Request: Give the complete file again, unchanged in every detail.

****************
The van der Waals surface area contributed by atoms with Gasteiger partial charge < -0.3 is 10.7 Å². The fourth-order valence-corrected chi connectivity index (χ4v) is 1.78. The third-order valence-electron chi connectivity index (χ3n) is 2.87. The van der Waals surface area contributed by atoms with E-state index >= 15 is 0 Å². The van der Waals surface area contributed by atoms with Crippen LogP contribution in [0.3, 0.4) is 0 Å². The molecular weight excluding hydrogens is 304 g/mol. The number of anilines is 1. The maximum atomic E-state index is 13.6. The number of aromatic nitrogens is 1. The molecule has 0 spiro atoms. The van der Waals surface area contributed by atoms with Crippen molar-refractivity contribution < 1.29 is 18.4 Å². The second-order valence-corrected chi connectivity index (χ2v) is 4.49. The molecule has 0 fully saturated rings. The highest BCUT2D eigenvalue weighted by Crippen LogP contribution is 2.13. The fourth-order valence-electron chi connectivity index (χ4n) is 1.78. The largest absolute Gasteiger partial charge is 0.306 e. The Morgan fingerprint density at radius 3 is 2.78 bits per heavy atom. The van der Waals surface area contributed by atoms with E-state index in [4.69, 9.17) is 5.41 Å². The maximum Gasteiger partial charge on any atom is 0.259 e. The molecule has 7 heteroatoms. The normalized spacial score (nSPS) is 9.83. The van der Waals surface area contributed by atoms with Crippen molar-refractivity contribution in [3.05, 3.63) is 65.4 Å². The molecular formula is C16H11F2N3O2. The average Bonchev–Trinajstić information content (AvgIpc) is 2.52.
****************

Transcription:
The van der Waals surface area contributed by atoms with Gasteiger partial charge < -0.3 is 10.7 Å². The fourth-order valence-corrected chi connectivity index (χ4v) is 1.78. The third-order valence-electron chi connectivity index (χ3n) is 2.87. The van der Waals surface area contributed by atoms with E-state index >= 15 is 0 Å². The van der Waals surface area contributed by atoms with Crippen LogP contribution in [0.3, 0.4) is 0 Å². The molecular weight excluding hydrogens is 304 g/mol. The number of anilines is 1. The maximum atomic E-state index is 13.6. The number of aromatic nitrogens is 1. The molecule has 0 spiro atoms. The van der Waals surface area contributed by atoms with Crippen molar-refractivity contribution < 1.29 is 18.4 Å². The second-order valence-corrected chi connectivity index (χ2v) is 4.49. The molecule has 0 fully saturated rings. The highest BCUT2D eigenvalue weighted by Crippen LogP contribution is 2.13. The fourth-order valence-electron chi connectivity index (χ4n) is 1.78. The largest absolute Gasteiger partial charge is 0.306 e. The Morgan fingerprint density at radius 3 is 2.78 bits per heavy atom. The van der Waals surface area contributed by atoms with E-state index in [4.69, 9.17) is 5.41 Å². The maximum Gasteiger partial charge on any atom is 0.259 e. The molecule has 7 heteroatoms. The normalized spacial score (nSPS) is 9.83. The van der Waals surface area contributed by atoms with Crippen molar-refractivity contribution in [3.05, 3.63) is 65.4 Å². The molecular formula is C16H11F2N3O2. The average Bonchev–Trinajstić information content (AvgIpc) is 2.52.